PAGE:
Receiving an At-Large Bid to NCAA's

How does the Selection Committee work? What factors into their selections? How has it worked in the past? We take a look at the Selection Committee's criteria and how it pertains to the 2002-03 WCC Champion Gonzaga Bulldogs.


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While we sit and wait until late Sunday afternoon (3:00pm PST), we can consider what will be going through the minds of the NCAA Tournament Selection Committee members. RPI Guru Jerry Palm has formulated a list of the things that are considered by the Committee in deciding at-large bids to the tournament. The list is set forth below; where appropriate, I've added comments relevant to the GU situation. It's a mixed bag for the Zags.

1. Conference standings. Only five times has the selection committee skipped over one team in the conference (or division, if the conference is split) standings to give an at-large bid to another, and the last time that happened was in 1998. [Gonzaga won the WCC title by two games with a 12-2 conference record.]

2. High RPI rating. Highest rated, eligible team left out: #33 Oklahoma in 1994. Lowest rated team to receive at-large bid: #74 New Mexico in 1999. Next lowest: #66 Minnesota in 1995. The RPI gets teams considered, but no team gets in on RPI alone. [As of this morning, Gonzaga's RPI stands at #41; it may improve if Kentucky, Indiana, Utah, and Tulsa do well in their conference tournaments. Pepperdine received an at large bid with a #49 RPI last year and a #52 RPI in 2000; Santa Clara received an at large bid in 1996 with a #52 RPI.]

3. Coaches ratings. One coach from each conference, selected by the NABC, votes for the top 15 teams in his region (East, Midwest, South and West). Those aggregate votes are provided to the committee for consideration. This information is not made available to the public. [This is somewhat of a mystery factor. No one seems to know if the coach who is selected to do this by the NABC is the same coach that votes in the coach's poll. If it is, then Dick Davey is the coach from the WCC.]

4. Good conference record. Nine teams have gotten in with a conference record under .500. In fact, two each in 1994 and 1998. That means 32-33 of the at-large teams are .500 or better in conference. [Gonzaga's conference record was 12-2; 13-3 if you include the two tourney games.]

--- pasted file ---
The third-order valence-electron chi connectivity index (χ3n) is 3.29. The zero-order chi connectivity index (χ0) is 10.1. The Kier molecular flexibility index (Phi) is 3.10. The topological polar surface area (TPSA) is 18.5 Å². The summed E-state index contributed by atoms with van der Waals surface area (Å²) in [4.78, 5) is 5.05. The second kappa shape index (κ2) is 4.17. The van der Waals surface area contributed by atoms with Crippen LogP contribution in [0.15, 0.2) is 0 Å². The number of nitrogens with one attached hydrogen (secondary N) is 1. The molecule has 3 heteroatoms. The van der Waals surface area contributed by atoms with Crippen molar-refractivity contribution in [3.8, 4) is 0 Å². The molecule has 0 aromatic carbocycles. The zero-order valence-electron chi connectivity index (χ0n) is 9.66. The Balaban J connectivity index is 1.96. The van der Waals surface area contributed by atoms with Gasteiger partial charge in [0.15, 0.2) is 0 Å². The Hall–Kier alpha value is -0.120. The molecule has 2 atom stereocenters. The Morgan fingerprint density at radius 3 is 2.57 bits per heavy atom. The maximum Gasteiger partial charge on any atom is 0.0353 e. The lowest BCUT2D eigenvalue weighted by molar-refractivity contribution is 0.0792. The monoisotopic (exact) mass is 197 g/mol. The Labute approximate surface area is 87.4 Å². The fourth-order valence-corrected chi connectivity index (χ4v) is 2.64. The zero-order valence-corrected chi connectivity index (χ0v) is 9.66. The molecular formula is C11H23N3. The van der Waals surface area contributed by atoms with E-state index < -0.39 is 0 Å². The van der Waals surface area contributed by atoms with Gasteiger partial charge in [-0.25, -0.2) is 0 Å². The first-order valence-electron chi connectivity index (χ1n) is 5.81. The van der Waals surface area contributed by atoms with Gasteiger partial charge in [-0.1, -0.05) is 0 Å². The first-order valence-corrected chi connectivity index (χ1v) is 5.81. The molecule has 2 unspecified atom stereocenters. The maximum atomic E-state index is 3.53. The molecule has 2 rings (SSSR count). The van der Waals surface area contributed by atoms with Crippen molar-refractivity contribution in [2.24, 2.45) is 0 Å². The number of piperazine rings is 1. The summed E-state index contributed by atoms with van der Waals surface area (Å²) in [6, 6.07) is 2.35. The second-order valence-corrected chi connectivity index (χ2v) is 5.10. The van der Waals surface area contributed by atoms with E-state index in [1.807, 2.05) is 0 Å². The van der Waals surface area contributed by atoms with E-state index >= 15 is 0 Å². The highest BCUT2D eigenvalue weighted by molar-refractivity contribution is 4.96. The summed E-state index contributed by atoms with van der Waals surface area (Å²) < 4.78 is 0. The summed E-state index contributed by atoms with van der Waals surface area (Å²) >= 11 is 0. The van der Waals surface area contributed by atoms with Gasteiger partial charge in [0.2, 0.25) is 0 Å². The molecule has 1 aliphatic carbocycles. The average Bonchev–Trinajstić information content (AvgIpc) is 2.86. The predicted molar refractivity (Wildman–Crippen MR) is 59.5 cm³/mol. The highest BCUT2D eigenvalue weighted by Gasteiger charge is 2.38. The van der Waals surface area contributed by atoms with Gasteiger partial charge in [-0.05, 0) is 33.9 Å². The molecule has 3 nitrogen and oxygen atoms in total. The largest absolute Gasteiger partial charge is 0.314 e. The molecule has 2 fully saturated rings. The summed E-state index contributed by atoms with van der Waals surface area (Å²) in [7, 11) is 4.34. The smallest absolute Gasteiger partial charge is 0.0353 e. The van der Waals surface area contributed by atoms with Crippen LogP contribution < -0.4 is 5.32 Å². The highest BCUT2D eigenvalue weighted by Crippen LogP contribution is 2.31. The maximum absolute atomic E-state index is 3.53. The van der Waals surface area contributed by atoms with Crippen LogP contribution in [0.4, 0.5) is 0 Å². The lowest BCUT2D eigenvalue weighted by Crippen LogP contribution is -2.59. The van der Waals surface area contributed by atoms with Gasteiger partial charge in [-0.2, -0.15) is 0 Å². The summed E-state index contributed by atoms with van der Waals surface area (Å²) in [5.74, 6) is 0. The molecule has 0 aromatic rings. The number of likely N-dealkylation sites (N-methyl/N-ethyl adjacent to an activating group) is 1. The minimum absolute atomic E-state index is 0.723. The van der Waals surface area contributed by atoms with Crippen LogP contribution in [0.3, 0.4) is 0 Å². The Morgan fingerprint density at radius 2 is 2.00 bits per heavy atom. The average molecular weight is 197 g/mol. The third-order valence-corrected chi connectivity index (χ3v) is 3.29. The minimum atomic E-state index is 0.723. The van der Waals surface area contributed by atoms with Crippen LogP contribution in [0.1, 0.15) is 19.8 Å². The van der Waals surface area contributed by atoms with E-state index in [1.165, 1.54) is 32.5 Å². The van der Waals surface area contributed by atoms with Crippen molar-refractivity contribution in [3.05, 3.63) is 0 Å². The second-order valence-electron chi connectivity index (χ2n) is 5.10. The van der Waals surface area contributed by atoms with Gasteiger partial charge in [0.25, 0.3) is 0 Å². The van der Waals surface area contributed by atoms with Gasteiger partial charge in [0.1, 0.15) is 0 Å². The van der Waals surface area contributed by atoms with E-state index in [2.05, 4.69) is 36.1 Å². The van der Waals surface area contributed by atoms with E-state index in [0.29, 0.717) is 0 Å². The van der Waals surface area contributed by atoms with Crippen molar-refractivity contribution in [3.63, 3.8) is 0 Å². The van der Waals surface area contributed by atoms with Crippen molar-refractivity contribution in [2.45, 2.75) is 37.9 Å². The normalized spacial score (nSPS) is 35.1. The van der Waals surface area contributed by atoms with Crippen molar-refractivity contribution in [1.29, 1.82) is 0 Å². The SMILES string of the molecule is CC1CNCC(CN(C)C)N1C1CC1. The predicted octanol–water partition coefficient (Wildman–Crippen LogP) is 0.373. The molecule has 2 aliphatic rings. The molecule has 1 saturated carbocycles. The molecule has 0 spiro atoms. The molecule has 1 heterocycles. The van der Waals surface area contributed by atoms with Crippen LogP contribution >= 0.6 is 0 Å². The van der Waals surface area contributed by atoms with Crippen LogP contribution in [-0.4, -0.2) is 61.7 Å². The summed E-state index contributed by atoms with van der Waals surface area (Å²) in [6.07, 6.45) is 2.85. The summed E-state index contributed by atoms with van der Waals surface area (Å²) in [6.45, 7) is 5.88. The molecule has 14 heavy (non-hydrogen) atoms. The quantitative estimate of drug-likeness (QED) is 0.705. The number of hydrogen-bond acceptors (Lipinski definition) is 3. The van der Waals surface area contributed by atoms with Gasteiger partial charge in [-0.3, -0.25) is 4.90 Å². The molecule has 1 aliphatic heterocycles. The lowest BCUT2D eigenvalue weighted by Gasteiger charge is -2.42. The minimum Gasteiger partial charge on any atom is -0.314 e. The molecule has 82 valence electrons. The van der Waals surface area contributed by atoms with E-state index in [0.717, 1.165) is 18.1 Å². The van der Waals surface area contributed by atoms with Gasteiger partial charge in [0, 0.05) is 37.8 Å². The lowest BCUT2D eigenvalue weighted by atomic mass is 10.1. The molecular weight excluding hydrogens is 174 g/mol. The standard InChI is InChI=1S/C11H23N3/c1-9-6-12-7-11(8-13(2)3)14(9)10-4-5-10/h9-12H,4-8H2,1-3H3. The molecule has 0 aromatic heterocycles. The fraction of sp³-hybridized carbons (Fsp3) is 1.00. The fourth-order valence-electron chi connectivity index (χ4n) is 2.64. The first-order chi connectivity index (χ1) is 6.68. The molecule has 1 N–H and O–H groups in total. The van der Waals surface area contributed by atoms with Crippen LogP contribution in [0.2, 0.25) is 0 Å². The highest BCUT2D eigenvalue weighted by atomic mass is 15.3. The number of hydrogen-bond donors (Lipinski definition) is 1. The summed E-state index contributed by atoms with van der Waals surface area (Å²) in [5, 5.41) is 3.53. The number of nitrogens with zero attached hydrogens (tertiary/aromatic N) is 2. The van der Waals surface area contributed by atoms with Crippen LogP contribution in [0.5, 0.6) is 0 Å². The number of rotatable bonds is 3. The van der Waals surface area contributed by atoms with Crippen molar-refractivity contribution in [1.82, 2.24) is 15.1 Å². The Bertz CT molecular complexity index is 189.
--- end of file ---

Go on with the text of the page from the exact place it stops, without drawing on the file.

5. Good finish to season. This is measured by the committee as record in last 10 games. [GU was 7-3 in last 10 games. Not a bad number, but two of the losses were to teams with poor RPI ratings.]

6. Good road record. No one plays home games in the tournament. [Gonzaga has an excellent 10-2 road record and respectable 4-4 record on neutral sites].

7. Tough non-conference schedule. Bonus built in to secret RPI adjustments for playing half your non-conference games against teams in the top 50 of the RPI. Also, penalty built in to secret RPI adjustments for playing half your non-conference games against teams in the bottom half of the RPI. [6 of GU's 15 non-conference games were against teams in the top 50 of the RPI-good, but not good enough to get the secret bonus; no penalty because only 5 non-conference opponents were in the bottom half of the RPI.]

8. Wins over teams in the top 50. Another bonus. Losses to teams in the bottom half or to non-division I opponents incur a penalty. [Bonus for the win against #17 Utah; penalties for the losses to LMU and Portland].

9. Injuries and suspensions to players. If a key player misses a few games because of an injury or suspension, that is taken into consideration by the committee, as long as that player is expected to play in the tournament. However, if a player is lost for the year, a team may have to re-prove itself to some degree. [Richard Fox, who had been a starter, missed the Portland loss because of his finger injury; key contributor Cory Violette missed the WCC championship game loss to USD because of an ankle injury.]

10. Conference RPI Ratings. They are calculated and in the room, so they must matter somehow, but I don't know how they're used. Conferences don't get bids, teams do, so they're not used for determining any concept of how many teams a conference "deserves." [The WCC was the #10 RPI conference this year, the highest it has ever been.]

Tune in CBS on Sunday, March 16, at 3:00pm to see what transpires.


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